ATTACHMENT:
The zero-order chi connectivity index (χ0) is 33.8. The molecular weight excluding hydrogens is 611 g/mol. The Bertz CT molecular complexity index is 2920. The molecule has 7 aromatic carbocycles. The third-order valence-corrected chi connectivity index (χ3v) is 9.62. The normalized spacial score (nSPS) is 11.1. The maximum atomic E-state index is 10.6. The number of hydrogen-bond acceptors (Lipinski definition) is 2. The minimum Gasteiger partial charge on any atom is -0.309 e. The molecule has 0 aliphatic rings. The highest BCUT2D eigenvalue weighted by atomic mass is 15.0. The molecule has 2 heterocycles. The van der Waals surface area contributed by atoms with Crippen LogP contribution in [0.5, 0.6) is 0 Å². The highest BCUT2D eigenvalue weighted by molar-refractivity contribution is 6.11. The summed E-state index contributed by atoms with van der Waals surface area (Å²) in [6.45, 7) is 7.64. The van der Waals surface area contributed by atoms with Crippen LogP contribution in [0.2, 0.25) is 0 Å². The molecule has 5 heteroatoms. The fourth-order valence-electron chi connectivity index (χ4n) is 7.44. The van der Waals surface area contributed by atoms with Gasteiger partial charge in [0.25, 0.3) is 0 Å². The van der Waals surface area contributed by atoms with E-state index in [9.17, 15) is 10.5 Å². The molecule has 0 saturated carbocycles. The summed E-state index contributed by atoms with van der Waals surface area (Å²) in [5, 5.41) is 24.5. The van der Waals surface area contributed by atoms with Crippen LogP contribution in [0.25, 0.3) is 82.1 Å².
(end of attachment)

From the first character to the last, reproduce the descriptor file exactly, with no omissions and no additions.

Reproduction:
The zero-order chi connectivity index (χ0) is 33.8. The molecular weight excluding hydrogens is 611 g/mol. The Bertz CT molecular complexity index is 2920. The molecule has 7 aromatic carbocycles. The third-order valence-corrected chi connectivity index (χ3v) is 9.62. The normalized spacial score (nSPS) is 11.1. The maximum atomic E-state index is 10.6. The number of hydrogen-bond acceptors (Lipinski definition) is 2. The minimum Gasteiger partial charge on any atom is -0.309 e. The molecule has 0 aliphatic rings. The highest BCUT2D eigenvalue weighted by atomic mass is 15.0. The molecule has 2 heterocycles. The van der Waals surface area contributed by atoms with Crippen LogP contribution in [0.5, 0.6) is 0 Å². The highest BCUT2D eigenvalue weighted by molar-refractivity contribution is 6.11. The summed E-state index contributed by atoms with van der Waals surface area (Å²) in [6.45, 7) is 7.64. The van der Waals surface area contributed by atoms with Crippen LogP contribution in [0.2, 0.25) is 0 Å². The molecule has 5 heteroatoms. The fourth-order valence-electron chi connectivity index (χ4n) is 7.44. The van der Waals surface area contributed by atoms with Gasteiger partial charge in [0.25, 0.3) is 0 Å². The van der Waals surface area contributed by atoms with E-state index in [9.17, 15) is 10.5 Å². The molecule has 0 saturated carbocycles. The summed E-state index contributed by atoms with van der Waals surface area (Å²) in [5, 5.41) is 24.5. The van der Waals surface area contributed by atoms with Crippen LogP contribution in [0.25, 0.3) is 82.1 Å².